Speaking Fundamental Frequency Changes Over Time in Women: A Longitudinal Study Archival recordings of the human voice are a relatively untapped resource for both longitudinal and cross-sectional research into the aging voice. Through the availability of collections of old sound recordings, speech pathologists and voice scientists have access to a wealth of data for research purposes. This article reports on the ... Research Article
Research Article  |   February 1995
Speaking Fundamental Frequency Changes Over Time in Women: A Longitudinal Study
 
Author Affiliations & Notes
  • Alison Russell
    Department of Speech Pathology Flinders University of South Australia Adelaide
  • Lynda Penny
    Department of Speech Pathology Flinders University of South Australia Adelaide
  • Cecilia Pemberton
    Department of Speech Pathology Flinders University of South Australia Adelaide
  • Contact author: Alison Russell, Speech Pathology Department, Flinders University of South Australia, GPO Box 2100, Adelaide 5001, South Australia. E-mail: alison@sp.flinders.edu.au
Article Information
Speech, Voice & Prosody / Speech / Research Articles
Research Article   |   February 1995
Speaking Fundamental Frequency Changes Over Time in Women: A Longitudinal Study
Journal of Speech, Language, and Hearing Research, February 1995, Vol. 38, 101-109. doi:10.1044/jshr.3801.101
History: Received February 28, 1994 , Accepted August 1, 1994
 
Journal of Speech, Language, and Hearing Research, February 1995, Vol. 38, 101-109. doi:10.1044/jshr.3801.101
History: Received February 28, 1994; Accepted August 1, 1994

Archival recordings of the human voice are a relatively untapped resource for both longitudinal and cross-sectional research into the aging voice. Through the availability of collections of old sound recordings, speech pathologists and voice scientists have access to a wealth of data for research purposes. This article reports on the use of such archival data to examine the changes in speaking fundamental frequency (SFF) in a group of Australian women's voices over the past 50 years, and discusses the benefits and problems associated with using archival data. Recordings made in 1945 of women were compared with recordings of the same women made in 1993 to investigate the changes in SFF with age. The results demonstrate a significant lowering of SFF with age in this group of Australian women. The implications for the interpretation of cross-sectional data on the aging voice, the use of archival data in voice research, and the need for further research using archival data are discussed.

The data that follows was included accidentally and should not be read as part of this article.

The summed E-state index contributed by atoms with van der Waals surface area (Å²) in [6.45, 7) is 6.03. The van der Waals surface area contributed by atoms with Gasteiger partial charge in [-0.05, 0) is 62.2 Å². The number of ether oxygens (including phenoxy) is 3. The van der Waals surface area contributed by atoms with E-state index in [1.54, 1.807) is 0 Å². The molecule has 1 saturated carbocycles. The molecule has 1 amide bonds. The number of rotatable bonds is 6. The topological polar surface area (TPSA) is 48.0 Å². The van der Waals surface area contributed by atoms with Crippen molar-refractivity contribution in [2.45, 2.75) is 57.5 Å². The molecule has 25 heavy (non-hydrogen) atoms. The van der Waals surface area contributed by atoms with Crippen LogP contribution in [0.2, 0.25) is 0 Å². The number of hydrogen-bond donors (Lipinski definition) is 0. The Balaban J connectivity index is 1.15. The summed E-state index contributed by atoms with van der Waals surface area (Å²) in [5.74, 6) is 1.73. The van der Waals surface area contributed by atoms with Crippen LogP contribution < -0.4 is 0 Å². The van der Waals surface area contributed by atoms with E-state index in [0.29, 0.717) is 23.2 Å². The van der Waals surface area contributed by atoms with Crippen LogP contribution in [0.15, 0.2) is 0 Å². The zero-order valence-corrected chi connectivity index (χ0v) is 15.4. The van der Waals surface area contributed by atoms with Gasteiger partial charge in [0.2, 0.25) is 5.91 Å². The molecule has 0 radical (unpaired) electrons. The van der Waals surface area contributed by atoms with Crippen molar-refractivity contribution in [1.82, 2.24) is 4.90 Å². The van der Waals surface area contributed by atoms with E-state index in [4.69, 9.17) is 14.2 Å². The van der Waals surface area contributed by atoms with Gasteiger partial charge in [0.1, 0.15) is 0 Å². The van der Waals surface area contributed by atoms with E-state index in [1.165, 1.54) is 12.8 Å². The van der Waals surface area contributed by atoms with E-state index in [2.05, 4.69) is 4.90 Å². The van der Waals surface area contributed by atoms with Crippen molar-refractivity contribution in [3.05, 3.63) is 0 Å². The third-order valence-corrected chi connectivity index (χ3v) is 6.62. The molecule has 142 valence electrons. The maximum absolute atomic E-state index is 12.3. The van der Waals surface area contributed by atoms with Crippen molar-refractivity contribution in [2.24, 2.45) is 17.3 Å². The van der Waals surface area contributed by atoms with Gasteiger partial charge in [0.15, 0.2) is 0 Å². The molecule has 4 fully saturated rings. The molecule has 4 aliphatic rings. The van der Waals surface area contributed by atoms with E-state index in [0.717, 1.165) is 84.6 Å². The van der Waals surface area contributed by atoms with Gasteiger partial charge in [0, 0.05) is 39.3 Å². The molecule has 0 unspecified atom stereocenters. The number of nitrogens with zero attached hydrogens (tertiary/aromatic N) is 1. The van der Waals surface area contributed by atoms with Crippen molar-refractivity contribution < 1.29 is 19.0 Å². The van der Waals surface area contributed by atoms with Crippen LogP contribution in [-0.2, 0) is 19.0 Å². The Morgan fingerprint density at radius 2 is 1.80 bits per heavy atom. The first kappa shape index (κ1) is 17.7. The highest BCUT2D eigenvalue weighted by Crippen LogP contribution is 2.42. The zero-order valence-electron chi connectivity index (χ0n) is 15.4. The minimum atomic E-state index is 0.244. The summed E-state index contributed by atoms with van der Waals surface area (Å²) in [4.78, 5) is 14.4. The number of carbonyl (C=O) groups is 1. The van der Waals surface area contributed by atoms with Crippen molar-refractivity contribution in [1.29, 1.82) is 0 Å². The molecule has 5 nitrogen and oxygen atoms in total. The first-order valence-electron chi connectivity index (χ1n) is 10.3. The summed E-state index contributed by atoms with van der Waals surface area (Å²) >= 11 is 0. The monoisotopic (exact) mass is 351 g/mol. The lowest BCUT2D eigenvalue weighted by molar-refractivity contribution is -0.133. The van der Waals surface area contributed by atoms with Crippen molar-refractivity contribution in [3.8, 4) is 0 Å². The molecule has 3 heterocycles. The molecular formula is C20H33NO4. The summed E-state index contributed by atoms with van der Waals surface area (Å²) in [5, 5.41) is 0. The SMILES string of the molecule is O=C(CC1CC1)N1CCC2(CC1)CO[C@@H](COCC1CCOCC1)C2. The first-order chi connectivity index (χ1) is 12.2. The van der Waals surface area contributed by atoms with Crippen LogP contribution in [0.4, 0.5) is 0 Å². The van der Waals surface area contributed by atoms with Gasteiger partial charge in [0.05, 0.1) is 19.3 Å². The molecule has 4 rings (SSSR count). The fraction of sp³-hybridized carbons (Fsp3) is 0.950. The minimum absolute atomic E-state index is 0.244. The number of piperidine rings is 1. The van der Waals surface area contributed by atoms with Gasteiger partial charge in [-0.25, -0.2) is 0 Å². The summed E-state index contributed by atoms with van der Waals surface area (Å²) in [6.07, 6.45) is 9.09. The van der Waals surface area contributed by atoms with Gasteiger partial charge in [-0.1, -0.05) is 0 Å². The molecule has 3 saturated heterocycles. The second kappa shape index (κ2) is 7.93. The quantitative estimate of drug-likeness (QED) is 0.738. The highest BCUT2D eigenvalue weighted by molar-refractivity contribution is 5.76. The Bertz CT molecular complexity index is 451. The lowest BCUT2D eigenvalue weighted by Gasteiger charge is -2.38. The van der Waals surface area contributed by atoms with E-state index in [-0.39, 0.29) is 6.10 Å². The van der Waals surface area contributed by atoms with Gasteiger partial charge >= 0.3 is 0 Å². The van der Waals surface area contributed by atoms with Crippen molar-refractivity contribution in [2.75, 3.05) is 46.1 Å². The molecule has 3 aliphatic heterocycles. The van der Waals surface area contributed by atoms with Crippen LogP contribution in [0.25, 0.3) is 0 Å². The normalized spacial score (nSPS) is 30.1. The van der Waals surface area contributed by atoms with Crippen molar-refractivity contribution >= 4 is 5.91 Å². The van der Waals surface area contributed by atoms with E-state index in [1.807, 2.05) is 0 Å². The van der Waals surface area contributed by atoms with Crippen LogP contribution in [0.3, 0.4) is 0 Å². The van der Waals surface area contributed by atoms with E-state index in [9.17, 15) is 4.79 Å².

Acknowledgments
The authors gratefully acknowledge the assistance of Professor Hollien and the family of Mrs. de Pinto in obtaining the original recordings. The authors wish to thank the women who willingly had their voices recorded again; Jane Horgan for clerical and administrative support; Julie Connor, Angela O’Sullivan, and Jocelyn Priestley for their assistance in distance recordings; and Willem van Steenbrugge, Paul McCormack, and Jennifer Oates for their assistance with the manuscript. This research was supported by the Speech Pathology Department of Flinders University of South Australia.
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